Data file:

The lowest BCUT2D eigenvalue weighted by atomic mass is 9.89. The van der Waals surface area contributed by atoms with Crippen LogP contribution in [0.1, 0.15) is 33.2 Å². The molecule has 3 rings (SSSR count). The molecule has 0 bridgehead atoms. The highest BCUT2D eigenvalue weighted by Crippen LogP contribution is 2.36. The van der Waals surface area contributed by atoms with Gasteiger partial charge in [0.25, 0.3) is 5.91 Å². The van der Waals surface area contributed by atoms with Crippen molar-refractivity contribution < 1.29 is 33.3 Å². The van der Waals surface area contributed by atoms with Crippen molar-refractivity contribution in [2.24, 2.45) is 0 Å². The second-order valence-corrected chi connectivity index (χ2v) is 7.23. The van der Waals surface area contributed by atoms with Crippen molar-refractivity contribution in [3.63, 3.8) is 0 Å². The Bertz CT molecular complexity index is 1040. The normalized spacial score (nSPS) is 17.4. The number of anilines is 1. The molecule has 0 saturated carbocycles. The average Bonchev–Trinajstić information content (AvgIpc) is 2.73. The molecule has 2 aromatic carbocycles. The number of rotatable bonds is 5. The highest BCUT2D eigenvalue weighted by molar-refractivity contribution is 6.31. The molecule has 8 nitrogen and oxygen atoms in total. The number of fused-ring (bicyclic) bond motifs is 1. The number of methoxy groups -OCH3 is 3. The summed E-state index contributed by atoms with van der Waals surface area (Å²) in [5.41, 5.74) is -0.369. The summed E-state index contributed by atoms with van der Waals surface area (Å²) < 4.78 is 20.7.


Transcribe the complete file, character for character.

The lowest BCUT2D eigenvalue weighted by atomic mass is 9.89. The van der Waals surface area contributed by atoms with Crippen LogP contribution in [0.1, 0.15) is 33.2 Å². The molecule has 3 rings (SSSR count). The molecule has 0 bridgehead atoms. The highest BCUT2D eigenvalue weighted by Crippen LogP contribution is 2.36. The van der Waals surface area contributed by atoms with Gasteiger partial charge in [0.25, 0.3) is 5.91 Å². The van der Waals surface area contributed by atoms with Crippen molar-refractivity contribution < 1.29 is 33.3 Å². The van der Waals surface area contributed by atoms with Crippen molar-refractivity contribution in [2.24, 2.45) is 0 Å². The second-order valence-corrected chi connectivity index (χ2v) is 7.23. The van der Waals surface area contributed by atoms with Crippen molar-refractivity contribution in [3.63, 3.8) is 0 Å². The Bertz CT molecular complexity index is 1040. The normalized spacial score (nSPS) is 17.4. The number of anilines is 1. The molecule has 0 saturated carbocycles. The average Bonchev–Trinajstić information content (AvgIpc) is 2.73. The molecule has 2 aromatic carbocycles. The number of rotatable bonds is 5. The highest BCUT2D eigenvalue weighted by molar-refractivity contribution is 6.31. The molecule has 8 nitrogen and oxygen atoms in total. The number of fused-ring (bicyclic) bond motifs is 1. The number of methoxy groups -OCH3 is 3. The summed E-state index contributed by atoms with van der Waals surface area (Å²) in [5.41, 5.74) is -0.369. The summed E-state index contributed by atoms with van der Waals surface area (Å²) < 4.78 is 20.7.